How to Remove Dog Urine Odors From Laundry

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How to Remove Dog Urine Odors From Laundry
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Maybe Fido curled up in a warm basket of clean laundry and had an accident, or maybe Max snuck into your bed and left you a surprise. Cleaning pet stains and odors is a chore when they're on the floor, but when they get on clothing, bedding or laundry, it often takes a multistep process to fully eradicate the smell.

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Don’t Let It Set

It can be easy to wad up soiled laundry and set it aside to deal with later, but tackling the problem right away will give you better odds at success. Rinse the soiled items in cold water, and then put them in the washing machine. Fill it up and add a 1-pound box of baking soda to your usual detergent. Run the cycle as usual.


Heat will set the odor in deeper, so always stick to cold water.

Give It a Sniff

Smell the laundry items once they've gone through a wash cycle. If you can still smell traces of urine, repeat the wash cycle using an enzymatic cleaner instead of baking soda and detergent. Follow the directions on the bottle -- it may suggest you run a soak cycle so the enzymes can do their job.



If you smell even a faint whiff of urine, repeat the process until the smell is gone. Lingering urine will attract your dog back to the same pieces of laundry. The smell can resurface when you’re wearing a piece of previously-soiled clothing or using a towel, which can be off-putting.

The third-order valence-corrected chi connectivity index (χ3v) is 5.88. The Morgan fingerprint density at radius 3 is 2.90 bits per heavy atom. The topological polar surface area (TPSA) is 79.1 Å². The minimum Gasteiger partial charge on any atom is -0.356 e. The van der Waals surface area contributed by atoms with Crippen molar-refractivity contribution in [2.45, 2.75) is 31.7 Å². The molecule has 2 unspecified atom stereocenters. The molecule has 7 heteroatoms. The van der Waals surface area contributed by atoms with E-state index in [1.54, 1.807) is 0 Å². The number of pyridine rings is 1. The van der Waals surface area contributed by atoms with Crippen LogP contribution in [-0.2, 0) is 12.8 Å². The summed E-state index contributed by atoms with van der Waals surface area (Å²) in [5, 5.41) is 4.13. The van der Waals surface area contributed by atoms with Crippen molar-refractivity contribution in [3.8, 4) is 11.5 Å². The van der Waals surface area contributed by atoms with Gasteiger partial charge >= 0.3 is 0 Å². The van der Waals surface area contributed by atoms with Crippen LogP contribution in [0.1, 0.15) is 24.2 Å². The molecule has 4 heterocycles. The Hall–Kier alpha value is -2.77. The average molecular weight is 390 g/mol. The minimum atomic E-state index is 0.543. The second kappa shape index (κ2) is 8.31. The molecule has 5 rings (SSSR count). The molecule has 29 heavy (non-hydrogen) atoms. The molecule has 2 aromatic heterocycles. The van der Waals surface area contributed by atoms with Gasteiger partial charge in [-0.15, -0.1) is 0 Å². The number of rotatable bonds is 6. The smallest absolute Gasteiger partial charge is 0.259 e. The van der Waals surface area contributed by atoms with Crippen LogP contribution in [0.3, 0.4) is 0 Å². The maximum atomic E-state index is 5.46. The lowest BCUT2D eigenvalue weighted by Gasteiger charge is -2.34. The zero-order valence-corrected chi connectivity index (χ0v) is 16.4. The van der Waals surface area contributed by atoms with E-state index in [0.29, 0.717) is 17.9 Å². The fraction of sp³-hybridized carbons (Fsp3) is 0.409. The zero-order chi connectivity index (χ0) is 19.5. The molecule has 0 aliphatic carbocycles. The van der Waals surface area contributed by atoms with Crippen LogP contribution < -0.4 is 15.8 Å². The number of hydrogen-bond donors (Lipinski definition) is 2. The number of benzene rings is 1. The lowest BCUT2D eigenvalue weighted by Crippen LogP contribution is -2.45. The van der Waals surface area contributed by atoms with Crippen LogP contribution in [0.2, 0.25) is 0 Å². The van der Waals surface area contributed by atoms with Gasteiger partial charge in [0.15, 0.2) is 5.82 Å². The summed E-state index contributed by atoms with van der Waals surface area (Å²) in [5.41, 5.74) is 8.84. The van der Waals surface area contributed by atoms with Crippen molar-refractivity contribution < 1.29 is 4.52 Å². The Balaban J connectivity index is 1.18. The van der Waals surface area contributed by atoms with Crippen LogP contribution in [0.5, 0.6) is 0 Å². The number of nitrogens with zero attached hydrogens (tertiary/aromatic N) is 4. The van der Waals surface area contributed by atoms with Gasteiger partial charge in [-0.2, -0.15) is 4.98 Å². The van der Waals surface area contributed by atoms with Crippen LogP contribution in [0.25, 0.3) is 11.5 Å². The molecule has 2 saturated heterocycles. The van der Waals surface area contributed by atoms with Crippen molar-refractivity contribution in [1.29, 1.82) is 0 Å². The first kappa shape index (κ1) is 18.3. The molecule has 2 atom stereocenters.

Let It Dry

When you're convinced the urine is gone, air-dry your laundry -- don't use the dryer. Smell the items once they're dry and go through the steps once again if urine odor remains.


Enzymatic cleaning agents can be pricey, so weigh the cost of the product with the value of the laundry.

Commercial Cleaning

If your dog urinates on something heavy, like a comforter, you may be better served going to a commercial laundromat where you can use an oversize washing machine. Another option is dry cleaning -- commercial cleaners often can apply special agents to remove smells. Call in advance and ask if they specialize in removing pet odors.



Sometimes, the best answer is to throw away laundry that’s been urinated on. If the scent is particularly pungent, set in or just doesn’t seem to go away, there’s no sense mingling these items with your other laundry and exacerbating the problem.

Resist the urge to donate soiled clothing to charities. They won’t be able to remove the smell either, and other clean clothes may be contaminated in the process.


Keep laundry away from your dog. Make sure dirty clothes end up in hampers rather than on the floor, and don't let clean laundry sit around where your dog can access it.


If your dog frequently urinates in inappropriate spots, take him for a checkup. An underlying medical issue may need addressing.